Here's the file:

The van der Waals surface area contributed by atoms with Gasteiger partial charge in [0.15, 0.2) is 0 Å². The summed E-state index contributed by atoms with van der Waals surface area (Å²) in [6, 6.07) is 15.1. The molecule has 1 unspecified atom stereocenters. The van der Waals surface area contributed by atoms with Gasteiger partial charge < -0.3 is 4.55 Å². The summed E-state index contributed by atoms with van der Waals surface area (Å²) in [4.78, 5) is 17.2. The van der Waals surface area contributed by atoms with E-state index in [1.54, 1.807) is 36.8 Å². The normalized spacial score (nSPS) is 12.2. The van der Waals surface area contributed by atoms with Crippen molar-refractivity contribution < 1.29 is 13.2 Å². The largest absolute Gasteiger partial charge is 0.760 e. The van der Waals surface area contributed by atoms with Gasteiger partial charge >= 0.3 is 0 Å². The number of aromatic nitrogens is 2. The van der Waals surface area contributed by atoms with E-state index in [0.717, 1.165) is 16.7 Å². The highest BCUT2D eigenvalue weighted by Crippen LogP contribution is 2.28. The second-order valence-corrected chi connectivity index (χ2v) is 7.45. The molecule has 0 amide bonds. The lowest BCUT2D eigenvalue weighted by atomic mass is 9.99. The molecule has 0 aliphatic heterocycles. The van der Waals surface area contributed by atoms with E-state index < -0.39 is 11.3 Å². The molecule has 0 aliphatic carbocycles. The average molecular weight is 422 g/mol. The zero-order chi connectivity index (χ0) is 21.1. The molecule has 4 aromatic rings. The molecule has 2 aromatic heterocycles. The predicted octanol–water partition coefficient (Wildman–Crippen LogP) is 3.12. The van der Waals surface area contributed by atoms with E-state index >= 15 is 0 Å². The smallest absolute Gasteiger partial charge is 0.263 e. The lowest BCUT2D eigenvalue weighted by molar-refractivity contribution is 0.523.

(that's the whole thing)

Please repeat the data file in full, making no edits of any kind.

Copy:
The van der Waals surface area contributed by atoms with Gasteiger partial charge in [0.15, 0.2) is 0 Å². The summed E-state index contributed by atoms with van der Waals surface area (Å²) in [6, 6.07) is 15.1. The molecule has 1 unspecified atom stereocenters. The van der Waals surface area contributed by atoms with Gasteiger partial charge < -0.3 is 4.55 Å². The summed E-state index contributed by atoms with van der Waals surface area (Å²) in [4.78, 5) is 17.2. The van der Waals surface area contributed by atoms with E-state index in [1.54, 1.807) is 36.8 Å². The normalized spacial score (nSPS) is 12.2. The van der Waals surface area contributed by atoms with Crippen molar-refractivity contribution < 1.29 is 13.2 Å². The largest absolute Gasteiger partial charge is 0.760 e. The van der Waals surface area contributed by atoms with Gasteiger partial charge >= 0.3 is 0 Å². The number of aromatic nitrogens is 2. The van der Waals surface area contributed by atoms with E-state index in [0.717, 1.165) is 16.7 Å². The highest BCUT2D eigenvalue weighted by Crippen LogP contribution is 2.28. The second-order valence-corrected chi connectivity index (χ2v) is 7.45. The molecule has 0 amide bonds. The lowest BCUT2D eigenvalue weighted by atomic mass is 9.99. The molecule has 0 aliphatic heterocycles. The van der Waals surface area contributed by atoms with E-state index < -0.39 is 11.3 Å². The molecule has 0 aliphatic carbocycles. The average molecular weight is 422 g/mol. The zero-order chi connectivity index (χ0) is 21.1. The molecule has 4 aromatic rings. The molecule has 2 aromatic heterocycles. The predicted octanol–water partition coefficient (Wildman–Crippen LogP) is 3.12. The van der Waals surface area contributed by atoms with E-state index >= 15 is 0 Å². The smallest absolute Gasteiger partial charge is 0.263 e. The lowest BCUT2D eigenvalue weighted by molar-refractivity contribution is 0.523.